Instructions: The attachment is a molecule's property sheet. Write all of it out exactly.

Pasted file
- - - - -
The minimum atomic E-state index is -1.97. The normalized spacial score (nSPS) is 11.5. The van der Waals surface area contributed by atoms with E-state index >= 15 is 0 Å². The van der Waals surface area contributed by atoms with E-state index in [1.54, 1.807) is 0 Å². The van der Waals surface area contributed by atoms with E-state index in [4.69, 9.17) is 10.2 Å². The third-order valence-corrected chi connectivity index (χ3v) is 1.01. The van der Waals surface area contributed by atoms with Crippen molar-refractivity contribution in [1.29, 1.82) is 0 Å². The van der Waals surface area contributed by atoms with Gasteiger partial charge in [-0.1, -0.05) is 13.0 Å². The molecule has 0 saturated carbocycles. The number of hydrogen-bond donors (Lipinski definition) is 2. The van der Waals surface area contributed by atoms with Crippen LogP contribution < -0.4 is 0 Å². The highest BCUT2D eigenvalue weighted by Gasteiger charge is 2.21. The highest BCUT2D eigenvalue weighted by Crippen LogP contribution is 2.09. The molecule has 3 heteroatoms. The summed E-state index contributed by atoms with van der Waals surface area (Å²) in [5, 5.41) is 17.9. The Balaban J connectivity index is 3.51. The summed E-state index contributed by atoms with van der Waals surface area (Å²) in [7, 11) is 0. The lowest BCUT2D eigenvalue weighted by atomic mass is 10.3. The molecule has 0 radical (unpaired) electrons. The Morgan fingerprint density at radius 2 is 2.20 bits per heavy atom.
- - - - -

The minimum atomic E-state index is -1.97. The normalized spacial score (nSPS) is 11.5. The van der Waals surface area contributed by atoms with E-state index >= 15 is 0 Å². The van der Waals surface area contributed by atoms with E-state index in [1.54, 1.807) is 0 Å². The van der Waals surface area contributed by atoms with E-state index in [4.69, 9.17) is 10.2 Å². The third-order valence-corrected chi connectivity index (χ3v) is 1.01. The van der Waals surface area contributed by atoms with Crippen molar-refractivity contribution in [1.29, 1.82) is 0 Å². The van der Waals surface area contributed by atoms with Gasteiger partial charge in [-0.1, -0.05) is 13.0 Å². The molecule has 0 saturated carbocycles. The number of hydrogen-bond donors (Lipinski definition) is 2. The van der Waals surface area contributed by atoms with Crippen LogP contribution < -0.4 is 0 Å². The highest BCUT2D eigenvalue weighted by Gasteiger charge is 2.21. The highest BCUT2D eigenvalue weighted by Crippen LogP contribution is 2.09. The molecule has 3 heteroatoms. The summed E-state index contributed by atoms with van der Waals surface area (Å²) in [5, 5.41) is 17.9. The Balaban J connectivity index is 3.51. The summed E-state index contributed by atoms with van der Waals surface area (Å²) in [7, 11) is 0. The lowest BCUT2D eigenvalue weighted by atomic mass is 10.3. The molecule has 0 radical (unpaired) electrons. The Morgan fingerprint density at radius 2 is 2.20 bits per heavy atom.